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  • WALL STREET IN CRISIS - A CNBC SPECIAL REPORT

    The Treasury Department's $700 billion bailout plan, also known as the Troubled Asset Relief Program (TARP), is one of the main U.S. tools to address the financial crisis. 

  • While bad for you, they're much-needed for the product makers. Plus, Cramer dishes on retail and credit cards.

  • Most banks getting capital injections from the Treasury surged Monday, but market pros still urge caution when putting them in your portfolio.

  • Q: On tonight's Trader Radar… We look at the stock lighting up screens across Wall Street today. This company helped pioneer the mass marketing of credit cards in the early 90s... and these days this "No Hassle" financial firm asks "What's in your wallet?"Today the company's own wallet got a boost from the Treasury Department, after selling stock as part of the Fed's bailout plan. Who is it? The answer when Fast Money returns...

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    Credit-card delinquencies are likely to become the next flashpoint in the credit crisis, though the impact on the economy won't be as severe as the housing slump, analysts say

  • This once-great company now operates in some of the worst parts of the economy.

  • It is now a week an a half since we saw the collapse of Lehman.  Here is a snapshot of how the various banks have fared since that notorious weekend.

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    The Dow fell Tuesday as Congress spent the day bickering over the Wall Street bailout. Also, after hours we learned Warren Buffett is buying Goldman shares.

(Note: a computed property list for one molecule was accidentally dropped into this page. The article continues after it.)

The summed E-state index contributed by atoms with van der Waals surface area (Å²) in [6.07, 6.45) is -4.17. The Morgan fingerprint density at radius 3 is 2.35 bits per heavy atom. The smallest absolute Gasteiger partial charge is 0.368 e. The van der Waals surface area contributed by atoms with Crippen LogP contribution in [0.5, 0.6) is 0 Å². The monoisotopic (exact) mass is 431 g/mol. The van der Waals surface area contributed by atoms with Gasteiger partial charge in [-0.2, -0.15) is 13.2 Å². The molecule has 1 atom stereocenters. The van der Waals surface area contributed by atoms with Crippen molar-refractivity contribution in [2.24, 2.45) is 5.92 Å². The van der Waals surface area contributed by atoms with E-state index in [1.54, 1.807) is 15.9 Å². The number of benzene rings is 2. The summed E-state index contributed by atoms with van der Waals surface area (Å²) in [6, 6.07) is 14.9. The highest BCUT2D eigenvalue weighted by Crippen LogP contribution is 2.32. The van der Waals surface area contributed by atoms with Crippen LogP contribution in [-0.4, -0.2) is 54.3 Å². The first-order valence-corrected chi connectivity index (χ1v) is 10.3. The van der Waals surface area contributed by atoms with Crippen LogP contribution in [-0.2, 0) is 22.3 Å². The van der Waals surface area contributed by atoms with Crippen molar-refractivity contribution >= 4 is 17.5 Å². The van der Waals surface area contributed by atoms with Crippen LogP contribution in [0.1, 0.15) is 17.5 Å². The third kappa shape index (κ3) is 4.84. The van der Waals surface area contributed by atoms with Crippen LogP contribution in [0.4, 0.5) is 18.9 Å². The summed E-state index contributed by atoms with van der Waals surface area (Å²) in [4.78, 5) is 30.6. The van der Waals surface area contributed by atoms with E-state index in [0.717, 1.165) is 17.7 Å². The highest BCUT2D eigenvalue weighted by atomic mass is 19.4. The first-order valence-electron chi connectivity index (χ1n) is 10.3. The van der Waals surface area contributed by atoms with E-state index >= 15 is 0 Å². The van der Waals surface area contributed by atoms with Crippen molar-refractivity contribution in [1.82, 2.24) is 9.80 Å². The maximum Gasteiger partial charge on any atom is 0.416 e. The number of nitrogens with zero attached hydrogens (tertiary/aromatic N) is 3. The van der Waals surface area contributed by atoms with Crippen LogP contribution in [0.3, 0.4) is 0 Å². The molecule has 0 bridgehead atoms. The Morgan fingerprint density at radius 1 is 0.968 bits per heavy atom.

• This week's wild ride on Wall Street literally mimicked a rollercoaster ride: a couple of stomach-turning drops before coasting to the end and dropping you off exactly where you started.  After being down by nearly 1000 points at Wednesday's close, the Dow clawed back those 1000 points in the following two days leaving the blue-chip index off just about 40 points from where it ended last Friday!

  • Several companies with large operations in the financial services sector are looking to be added to the government's list of stocks that cannot be sold short.

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    The Dow closed in positive territory on Wednesday overcoming worries that the banking sector would be a drag on stocks.

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    The Dow tumbled on Friday after a warning by computer maker Dell that companies worldwide are cutting back on technology spending spooked the tech sector.

  • Stocks closed lower, hurt by rising oil prices and fresh worries about the financial sector, though the market ended off its lows for the day.

  • Stocks opened lower amid signs that the consumer was buying fewer goods that will cost more in the future.

  • Traders no longer seem concerned with volatility in the market -- 200 down one day, 200 up the next day. Pete Najarian, appearing on satellite from Chicago, says traders have developed ADHD in response to the bipolar market -- bullish one day, bearish the next.

  • Don't bet against the house.

  • As struggles in the automobile industry compound with each passing quarter, the news that Chrysler's financial unit is unable to reach its goal of raising $30 billion in financing support may impact its ability to support sales.

  • Foreign companies are buying American companies and the CEO of Home Depot comments on the economy. Following are today's top videos:

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    Based on the action after hours it looks like a rough open on Tuesday. What's the "Word on the Street?"

  • This is crunch time for this little mini-rally--since the earnings news is mixed, it will be critical for the market to move sideways or up today, and avoid retracing any of the last two days gains. Options expiration today.